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Regular exercise just 1 weapon to combat Alzheimer’s disease

This story was written for our sponsor, Cambridge Village of Apex.

An estimated 5.5 million Americans have been diagnosed with Alzheimer’s disease. Of those, almost all of them, 5.3 million people, are over 65, making it a particular concern for seniors.

Health professionals and researchers focusing on helping seniors combat this dementia-causing disease have identified an effective tool in this fight — vigorous exercise.

“For mild to moderate Alzheimer’s diagnoses, research is now fairly clear on the benefits of exercise,” said Dr. Joe Hummel, founder and sole practitioner of the Prime MD Center.. “The blood flow and chemical release from movement seems to improve brain health and cognitive function.”

Research Shows Multiple Benefits

The Alzheimer’s Association lists benefits of exercise to include reducing hypertension, diabetes, cholesterol and the risk of dementia.

Falling, they also suggest, is another potential hazard that exercise prevents for Alzheimer’s patients.

These benefits apply to general health, though. Specific studies are showing the benefits go much deeper for Alzheimer’s disease specifically.

At the 2015 Alzheimer’s Association International Conference, researchers unveiled a study done at the University of Copenhagen. The study took 200 patients with mild to moderate Alzheimer’s and had some continue light exercise while having a randomized portion of others do vigorous exercise of 80 to 90 percent of their maximum heart rate.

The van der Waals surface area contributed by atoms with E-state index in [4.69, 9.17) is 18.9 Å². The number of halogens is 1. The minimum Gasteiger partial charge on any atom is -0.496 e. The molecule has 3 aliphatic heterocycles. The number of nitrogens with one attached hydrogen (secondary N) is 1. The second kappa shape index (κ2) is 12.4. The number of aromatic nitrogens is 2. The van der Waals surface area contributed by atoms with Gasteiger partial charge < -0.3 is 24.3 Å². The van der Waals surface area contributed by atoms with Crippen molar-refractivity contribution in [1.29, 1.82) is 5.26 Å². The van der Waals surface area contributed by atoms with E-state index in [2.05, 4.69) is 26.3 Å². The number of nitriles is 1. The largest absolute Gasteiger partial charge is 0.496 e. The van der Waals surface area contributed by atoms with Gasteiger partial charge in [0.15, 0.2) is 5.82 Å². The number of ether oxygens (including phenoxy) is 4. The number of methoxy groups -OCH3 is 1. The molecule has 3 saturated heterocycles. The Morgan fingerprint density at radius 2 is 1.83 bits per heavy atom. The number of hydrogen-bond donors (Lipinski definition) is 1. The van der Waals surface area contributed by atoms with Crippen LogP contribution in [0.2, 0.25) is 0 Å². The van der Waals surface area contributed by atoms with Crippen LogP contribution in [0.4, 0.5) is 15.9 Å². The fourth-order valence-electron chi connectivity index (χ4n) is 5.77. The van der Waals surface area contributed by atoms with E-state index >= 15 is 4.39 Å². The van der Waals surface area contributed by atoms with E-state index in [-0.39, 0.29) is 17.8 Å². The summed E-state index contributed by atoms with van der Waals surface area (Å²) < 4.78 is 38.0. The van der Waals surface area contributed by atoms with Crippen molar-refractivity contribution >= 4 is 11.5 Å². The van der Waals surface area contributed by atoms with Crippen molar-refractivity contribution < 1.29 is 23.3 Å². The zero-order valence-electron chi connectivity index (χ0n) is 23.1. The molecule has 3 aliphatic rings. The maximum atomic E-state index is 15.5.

For those with mild levels of the disease, it improved mental functioning significantly. The patients with more serious levels of Alzheimer’s didn’t see as much cognitive improvement, but their mental health greatly improved, with large drops in rates of mood swings, anxiety and depression commonly seen with the disease.

These are not the only studies showing this link. In the Journal of Aging and Physical Activity, researchers published a paper called, “What are the Benefits of Exercise for Alzheimer’s Disease? A Systematic Review of the Past 10 Years.”

It conducted a survey of the past decade’s studies in this area and found that 13 of the 15 major studies had shown a beneficial correlation between exercise and Alzheimer’s treatment.

Senior Communities Using Exercise as Therapy

News of this connection has trickled out of the research community and into the greater senior health care industry, including retirement communities.

Health centers are amenities at many retirement communities, so on-site health workers put these facilities to use in exercise-focused Alzheimer’s treatments.

“Many of the concerns we have with residents who are living with Alzheimer’s have to do with cognitive impairment over time,” said Victoria Sosa, with Cambridge Village of Apex. “Dementia is a danger with Alzheimer’s, and anything that can be done to delay or halt that should be quickly implemented if at all possible. We’ve done that with vigorous physical exercise, and I believe it really does have major benefits for our community members fighting Alzheimer’s.”

Senior retirement communities often worry about “wandering” from Alzheimer’s patients. Sosa said this common Alzheimer’s symptom is also reduced because that restless energy is burned off and their memory is improved.

Part of a Greater Treatment Plan

Researchers and health workers are quick to say exercise is not a silver bullet for defeating Alzheimer’s. It is one tool, though, that research has shown to be an effective part of a larger treatment plan.

This story was written for our sponsor, Cambridge Village of Apex.

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